(Girl) Artists in their Own Words: Ayvah Johnson

Ayvah Johnson, who will perform young Anna Mae in The Tina Turner Musical (Photo provided by: Broadway in New Orleans)

Bertolt Brecht configured — along with others — the concept of Epic Theater. He wanted theater patrons to not only attend the theater but experience it so they critically understood the conveyed concepts and carried those lessons with them beyond the boundaries of the theater house, so when a class of eighteen 8th grade students at Louise S. McGehee school scattered computers around class tables and organized their questions in preparation to interview nine-year-old actress Ayvah Johnson, there was an Epic feel in the school classroom. 

Ayvah Johnson, who will be performing as young Anna Mae (aka young Tina Turner) in the upcoming Tina Turner Musical at the Saenger Theater (opening is Tuesday, February 7), appeared Zoom-screen ready with a smile and a “Let’s do this” attitude, which should come as no surprise since Ayvah started acting before some kids are even speaking. She recalled how at the age of four she was performing “in maybe a theater of 200 people,” and even though she is now performing “for thousands of people,” 200 was a lot for a four-year-old. “I kept telling myself that I had to say my line,” she shared with 18 sets of engaged ears who laughed when she confessed, “I thought I was going to going cry on stage,” and followed it up with a sigh when she said, “but I didn’t. I said my line, and I was so proud of myself.” When Ayvah clapped her hands to emphasize the spark that 200-audience experience set off in her acting career, she thundered an open feel in the classroom. 

Francois, an 8th grader who played various roles in the McGehee musical performance of Moana, jumped right in and asked Ayvah how she overcomes her nerves. “It helps being in a role,” Ayvah said, and then dove into a deeply philosophical observation about how, “If I was telling a story about myself, I’d be more nervous because people would be learning about me and evaluating me, but when I play a role, they’re looking at my performance.” The nods of understanding from all the girls segued right into the very direct and personal question of, “You live in Slidell, right?” Ayvah smiled, said, “yes,” and then became ecstatic when she learned that all the girls talking with her were sitting in a nestled part of McGehee’s open campus only 32 miles away from her.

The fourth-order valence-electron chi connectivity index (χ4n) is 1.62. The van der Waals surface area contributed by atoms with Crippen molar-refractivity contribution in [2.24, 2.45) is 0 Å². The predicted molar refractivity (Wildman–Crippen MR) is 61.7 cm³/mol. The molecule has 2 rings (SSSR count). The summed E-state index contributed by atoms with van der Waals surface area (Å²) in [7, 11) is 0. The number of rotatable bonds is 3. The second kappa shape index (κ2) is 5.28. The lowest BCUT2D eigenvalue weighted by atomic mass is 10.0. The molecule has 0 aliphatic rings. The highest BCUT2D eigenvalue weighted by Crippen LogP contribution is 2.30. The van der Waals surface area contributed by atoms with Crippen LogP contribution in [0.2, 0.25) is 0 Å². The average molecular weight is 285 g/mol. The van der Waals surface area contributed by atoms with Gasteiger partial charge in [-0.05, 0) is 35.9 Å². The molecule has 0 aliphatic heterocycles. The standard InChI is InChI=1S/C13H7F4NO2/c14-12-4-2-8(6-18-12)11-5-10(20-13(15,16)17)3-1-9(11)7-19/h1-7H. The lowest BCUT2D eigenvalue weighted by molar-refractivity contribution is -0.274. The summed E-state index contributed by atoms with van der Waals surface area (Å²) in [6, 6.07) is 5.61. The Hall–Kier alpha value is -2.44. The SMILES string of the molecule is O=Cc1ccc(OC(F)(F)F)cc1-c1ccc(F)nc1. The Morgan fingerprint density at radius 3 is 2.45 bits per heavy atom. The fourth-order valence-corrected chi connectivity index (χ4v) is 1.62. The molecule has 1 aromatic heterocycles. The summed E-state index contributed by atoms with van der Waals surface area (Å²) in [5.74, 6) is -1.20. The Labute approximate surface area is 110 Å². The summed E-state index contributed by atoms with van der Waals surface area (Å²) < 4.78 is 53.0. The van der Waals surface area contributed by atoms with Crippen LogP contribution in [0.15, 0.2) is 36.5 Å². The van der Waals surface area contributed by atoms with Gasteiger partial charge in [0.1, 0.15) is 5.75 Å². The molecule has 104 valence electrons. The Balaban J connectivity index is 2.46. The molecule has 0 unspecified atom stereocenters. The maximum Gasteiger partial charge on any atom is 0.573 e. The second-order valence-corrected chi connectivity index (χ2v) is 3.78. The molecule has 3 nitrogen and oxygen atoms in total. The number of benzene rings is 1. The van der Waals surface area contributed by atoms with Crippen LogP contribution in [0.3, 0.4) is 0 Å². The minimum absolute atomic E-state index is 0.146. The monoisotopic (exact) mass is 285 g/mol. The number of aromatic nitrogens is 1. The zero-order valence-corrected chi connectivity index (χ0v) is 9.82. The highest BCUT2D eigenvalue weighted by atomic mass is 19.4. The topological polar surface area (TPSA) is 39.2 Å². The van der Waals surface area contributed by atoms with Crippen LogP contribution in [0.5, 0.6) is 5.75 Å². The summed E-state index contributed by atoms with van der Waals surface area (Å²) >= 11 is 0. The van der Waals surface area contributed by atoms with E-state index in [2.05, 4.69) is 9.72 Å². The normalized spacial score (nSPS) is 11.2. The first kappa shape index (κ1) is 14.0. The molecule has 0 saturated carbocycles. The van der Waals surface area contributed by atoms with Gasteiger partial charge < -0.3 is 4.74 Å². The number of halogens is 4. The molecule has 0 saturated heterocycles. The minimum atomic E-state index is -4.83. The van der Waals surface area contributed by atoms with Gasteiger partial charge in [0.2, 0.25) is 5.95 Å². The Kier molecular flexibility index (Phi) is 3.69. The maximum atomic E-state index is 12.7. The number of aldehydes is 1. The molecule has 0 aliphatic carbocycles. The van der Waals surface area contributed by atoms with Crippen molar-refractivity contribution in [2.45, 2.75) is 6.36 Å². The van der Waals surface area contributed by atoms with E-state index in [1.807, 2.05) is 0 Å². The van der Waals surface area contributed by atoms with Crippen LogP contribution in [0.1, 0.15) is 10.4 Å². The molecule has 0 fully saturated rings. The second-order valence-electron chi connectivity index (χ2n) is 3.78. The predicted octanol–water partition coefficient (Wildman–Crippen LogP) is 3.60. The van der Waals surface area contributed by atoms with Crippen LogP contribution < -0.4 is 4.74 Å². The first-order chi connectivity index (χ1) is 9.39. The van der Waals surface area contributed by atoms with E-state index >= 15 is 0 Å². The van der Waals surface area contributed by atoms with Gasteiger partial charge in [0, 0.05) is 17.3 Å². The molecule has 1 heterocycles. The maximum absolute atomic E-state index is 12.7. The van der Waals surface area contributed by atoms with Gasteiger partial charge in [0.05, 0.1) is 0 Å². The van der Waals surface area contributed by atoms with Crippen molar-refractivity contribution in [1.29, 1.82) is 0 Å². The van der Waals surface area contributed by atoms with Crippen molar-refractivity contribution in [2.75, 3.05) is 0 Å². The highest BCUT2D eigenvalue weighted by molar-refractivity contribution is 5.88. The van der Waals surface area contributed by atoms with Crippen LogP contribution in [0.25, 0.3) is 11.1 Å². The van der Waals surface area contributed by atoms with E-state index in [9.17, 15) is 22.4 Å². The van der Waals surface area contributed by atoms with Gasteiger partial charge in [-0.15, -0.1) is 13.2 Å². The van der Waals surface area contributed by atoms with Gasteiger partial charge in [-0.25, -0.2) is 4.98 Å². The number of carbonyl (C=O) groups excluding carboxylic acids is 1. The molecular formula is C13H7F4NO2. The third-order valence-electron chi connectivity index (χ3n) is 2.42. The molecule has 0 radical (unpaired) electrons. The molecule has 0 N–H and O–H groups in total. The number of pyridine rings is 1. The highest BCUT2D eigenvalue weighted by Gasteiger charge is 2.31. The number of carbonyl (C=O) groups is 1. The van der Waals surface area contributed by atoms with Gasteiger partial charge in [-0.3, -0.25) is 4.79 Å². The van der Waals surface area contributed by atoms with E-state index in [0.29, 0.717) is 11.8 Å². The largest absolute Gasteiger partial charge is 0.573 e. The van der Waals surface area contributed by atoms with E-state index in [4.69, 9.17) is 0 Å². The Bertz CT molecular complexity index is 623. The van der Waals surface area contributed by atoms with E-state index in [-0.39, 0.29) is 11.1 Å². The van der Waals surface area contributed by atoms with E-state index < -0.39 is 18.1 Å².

“Wait, you all are in New Orleans?” Ayvah asked, and after an expounding connective energy passed through the fourth wall of the Zoom screen, 8th grader Adler cleared her throat and said, “So if you were going to bring Tina Turner to Slidell, what would you show her?” 

The question didn’t take Ayvah more than a second to answer. “I would show her my house. I would want her to meet my family. I have a dog, too, so I’d want her to meet my dog.” Ayvah’s desire to show Tina how those living in the south are born into communities and also build communities continued when she said, “And the next place I’d bring her would be my church. I would want her to be part of and see the community we have there.” 

As the conversation flowed easily with questions about schedules and “how in the world do you balance performances, practices, and homework?” the teachers in the room, including the Head of McGehee Middle School, Jessica Holl, proudly observed the community being built right before their eyes. They saw worlds coming together as the 8th grade students listened intently as Ayvah explained how she loves playing young Tina Turner because, “Tina brings a confidence and courage with her” from when she’s little into her adulthood. “She knows she can do anything that she sets her mind to,” and that’s not something unique only to Tina. As Ayvah shared with the 8th grade girls, “I think I also take courage and confidence with me as I grow up. I am proving my worth because there’s been a few times I’ve been brought down about being a performer and doing what I love. It’s not always easy, but I keep going no matter what.” 

The difference, however, is that Ayvah doesn’t just “keep going” for herself, and that was obvious when she flipped the script on the interview and asked, “Can I ask all of you some questions?” She changed the traditions of an interview, which — conversationally speaking — usually follows a one-way street, and it was a lesson that those observing this interaction would take with them in the most Brechtian-way. This interview and Ayvah’s spirit was about connection, community, and learning from each other. If Brecht could see it, he probably would have called it Epic, and we are pretty sure that Ayvah is going to bring that energy to every step she makes playing the young Tina Turner. 


The Tina Turn Musical will be at The Saenger Theater from Tuesday, February 7 through Sunday, February 12, and you can see Ayvah Johnson act as young Anna Mae in all performances. We would love to give a huge thank you to Ayvah Johnson, Broadway in New Orleans, Louise S. McGehee School, Jessica Holl, and all of the 8th grade girls for showing that the future is female, and that future looks bright.


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